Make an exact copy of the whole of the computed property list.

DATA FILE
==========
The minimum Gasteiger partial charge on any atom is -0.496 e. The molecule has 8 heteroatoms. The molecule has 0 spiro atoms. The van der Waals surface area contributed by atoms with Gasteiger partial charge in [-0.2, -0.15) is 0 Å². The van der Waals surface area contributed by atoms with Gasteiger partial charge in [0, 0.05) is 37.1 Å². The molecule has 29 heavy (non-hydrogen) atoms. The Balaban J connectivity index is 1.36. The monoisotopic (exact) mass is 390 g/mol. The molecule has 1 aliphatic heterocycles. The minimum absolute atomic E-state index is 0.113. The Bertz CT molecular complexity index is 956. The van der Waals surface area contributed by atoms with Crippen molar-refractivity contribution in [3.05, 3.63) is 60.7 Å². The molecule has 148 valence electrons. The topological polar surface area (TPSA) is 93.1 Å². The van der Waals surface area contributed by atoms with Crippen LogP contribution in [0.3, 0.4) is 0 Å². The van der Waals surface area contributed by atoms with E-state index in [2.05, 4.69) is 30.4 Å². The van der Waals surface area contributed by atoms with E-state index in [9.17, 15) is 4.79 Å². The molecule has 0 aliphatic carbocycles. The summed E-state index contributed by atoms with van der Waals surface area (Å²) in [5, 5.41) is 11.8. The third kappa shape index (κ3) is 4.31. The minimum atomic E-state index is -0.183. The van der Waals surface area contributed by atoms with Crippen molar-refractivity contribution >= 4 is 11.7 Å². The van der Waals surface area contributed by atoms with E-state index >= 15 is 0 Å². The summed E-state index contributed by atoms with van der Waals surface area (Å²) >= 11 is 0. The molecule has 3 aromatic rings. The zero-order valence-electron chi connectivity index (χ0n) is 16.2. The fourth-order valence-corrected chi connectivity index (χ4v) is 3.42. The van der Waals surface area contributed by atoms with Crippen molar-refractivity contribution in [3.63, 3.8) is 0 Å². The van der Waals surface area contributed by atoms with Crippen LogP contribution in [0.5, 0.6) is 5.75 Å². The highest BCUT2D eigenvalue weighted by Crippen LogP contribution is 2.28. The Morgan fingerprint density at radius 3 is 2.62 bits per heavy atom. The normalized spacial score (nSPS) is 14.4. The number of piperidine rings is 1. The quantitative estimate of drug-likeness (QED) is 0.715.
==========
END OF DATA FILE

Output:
The minimum Gasteiger partial charge on any atom is -0.496 e. The molecule has 8 heteroatoms. The molecule has 0 spiro atoms. The van der Waals surface area contributed by atoms with Gasteiger partial charge in [-0.2, -0.15) is 0 Å². The van der Waals surface area contributed by atoms with Gasteiger partial charge in [0, 0.05) is 37.1 Å². The molecule has 29 heavy (non-hydrogen) atoms. The Balaban J connectivity index is 1.36. The monoisotopic (exact) mass is 390 g/mol. The molecule has 1 aliphatic heterocycles. The minimum absolute atomic E-state index is 0.113. The Bertz CT molecular complexity index is 956. The van der Waals surface area contributed by atoms with Crippen molar-refractivity contribution in [3.05, 3.63) is 60.7 Å². The molecule has 148 valence electrons. The topological polar surface area (TPSA) is 93.1 Å². The van der Waals surface area contributed by atoms with Crippen LogP contribution in [0.3, 0.4) is 0 Å². The van der Waals surface area contributed by atoms with E-state index in [2.05, 4.69) is 30.4 Å². The van der Waals surface area contributed by atoms with E-state index in [9.17, 15) is 4.79 Å². The molecule has 0 aliphatic carbocycles. The summed E-state index contributed by atoms with van der Waals surface area (Å²) in [5, 5.41) is 11.8. The third kappa shape index (κ3) is 4.31. The minimum atomic E-state index is -0.183. The van der Waals surface area contributed by atoms with Crippen molar-refractivity contribution >= 4 is 11.7 Å². The van der Waals surface area contributed by atoms with E-state index >= 15 is 0 Å². The summed E-state index contributed by atoms with van der Waals surface area (Å²) >= 11 is 0. The molecule has 3 aromatic rings. The zero-order valence-electron chi connectivity index (χ0n) is 16.2. The fourth-order valence-corrected chi connectivity index (χ4v) is 3.42. The van der Waals surface area contributed by atoms with Crippen molar-refractivity contribution in [3.63, 3.8) is 0 Å². The van der Waals surface area contributed by atoms with Crippen LogP contribution in [0.5, 0.6) is 5.75 Å². The highest BCUT2D eigenvalue weighted by Crippen LogP contribution is 2.28. The Morgan fingerprint density at radius 3 is 2.62 bits per heavy atom. The normalized spacial score (nSPS) is 14.4. The number of piperidine rings is 1. The quantitative estimate of drug-likeness (QED) is 0.715.